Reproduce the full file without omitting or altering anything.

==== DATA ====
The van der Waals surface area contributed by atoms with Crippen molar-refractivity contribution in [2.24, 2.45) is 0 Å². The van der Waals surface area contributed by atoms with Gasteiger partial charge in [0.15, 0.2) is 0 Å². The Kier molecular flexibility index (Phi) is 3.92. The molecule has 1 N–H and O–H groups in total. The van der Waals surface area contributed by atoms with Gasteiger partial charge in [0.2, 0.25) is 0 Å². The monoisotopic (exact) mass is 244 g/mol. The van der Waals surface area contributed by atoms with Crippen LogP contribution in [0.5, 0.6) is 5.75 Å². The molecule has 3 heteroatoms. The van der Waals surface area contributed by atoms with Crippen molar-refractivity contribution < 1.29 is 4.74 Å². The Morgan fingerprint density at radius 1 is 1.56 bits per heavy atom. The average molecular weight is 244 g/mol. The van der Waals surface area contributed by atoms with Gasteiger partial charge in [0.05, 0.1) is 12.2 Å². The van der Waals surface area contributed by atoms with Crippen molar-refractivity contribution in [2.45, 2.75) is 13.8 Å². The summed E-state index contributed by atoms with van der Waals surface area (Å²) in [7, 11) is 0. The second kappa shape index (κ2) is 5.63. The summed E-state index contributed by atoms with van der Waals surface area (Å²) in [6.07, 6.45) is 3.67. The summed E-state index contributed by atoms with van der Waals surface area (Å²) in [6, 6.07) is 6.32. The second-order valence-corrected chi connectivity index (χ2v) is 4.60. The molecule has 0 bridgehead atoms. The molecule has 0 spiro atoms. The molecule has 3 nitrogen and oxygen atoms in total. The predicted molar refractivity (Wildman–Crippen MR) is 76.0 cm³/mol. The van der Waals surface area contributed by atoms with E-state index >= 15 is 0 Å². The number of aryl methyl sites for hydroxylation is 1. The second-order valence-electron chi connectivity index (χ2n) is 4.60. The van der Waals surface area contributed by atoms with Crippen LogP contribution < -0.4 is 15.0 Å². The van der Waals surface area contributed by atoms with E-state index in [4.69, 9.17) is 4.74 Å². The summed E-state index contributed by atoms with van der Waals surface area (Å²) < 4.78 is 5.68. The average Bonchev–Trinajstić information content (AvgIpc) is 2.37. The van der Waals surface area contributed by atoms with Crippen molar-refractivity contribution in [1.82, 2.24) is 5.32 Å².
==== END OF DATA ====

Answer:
The van der Waals surface area contributed by atoms with Crippen molar-refractivity contribution in [2.24, 2.45) is 0 Å². The van der Waals surface area contributed by atoms with Gasteiger partial charge in [0.15, 0.2) is 0 Å². The Kier molecular flexibility index (Phi) is 3.92. The molecule has 1 N–H and O–H groups in total. The van der Waals surface area contributed by atoms with Gasteiger partial charge in [0.2, 0.25) is 0 Å². The monoisotopic (exact) mass is 244 g/mol. The van der Waals surface area contributed by atoms with Crippen LogP contribution in [0.5, 0.6) is 5.75 Å². The molecule has 3 heteroatoms. The van der Waals surface area contributed by atoms with Crippen molar-refractivity contribution < 1.29 is 4.74 Å². The Morgan fingerprint density at radius 1 is 1.56 bits per heavy atom. The average molecular weight is 244 g/mol. The van der Waals surface area contributed by atoms with Gasteiger partial charge in [0.05, 0.1) is 12.2 Å². The van der Waals surface area contributed by atoms with Crippen molar-refractivity contribution in [2.45, 2.75) is 13.8 Å². The summed E-state index contributed by atoms with van der Waals surface area (Å²) in [7, 11) is 0. The second kappa shape index (κ2) is 5.63. The summed E-state index contributed by atoms with van der Waals surface area (Å²) in [6.07, 6.45) is 3.67. The summed E-state index contributed by atoms with van der Waals surface area (Å²) in [6, 6.07) is 6.32. The second-order valence-corrected chi connectivity index (χ2v) is 4.60. The molecule has 0 bridgehead atoms. The molecule has 0 spiro atoms. The molecule has 3 nitrogen and oxygen atoms in total. The predicted molar refractivity (Wildman–Crippen MR) is 76.0 cm³/mol. The van der Waals surface area contributed by atoms with E-state index >= 15 is 0 Å². The number of aryl methyl sites for hydroxylation is 1. The second-order valence-electron chi connectivity index (χ2n) is 4.60. The van der Waals surface area contributed by atoms with Crippen LogP contribution < -0.4 is 15.0 Å². The van der Waals surface area contributed by atoms with E-state index in [4.69, 9.17) is 4.74 Å². The summed E-state index contributed by atoms with van der Waals surface area (Å²) < 4.78 is 5.68. The average Bonchev–Trinajstić information content (AvgIpc) is 2.37. The van der Waals surface area contributed by atoms with Crippen molar-refractivity contribution in [1.82, 2.24) is 5.32 Å².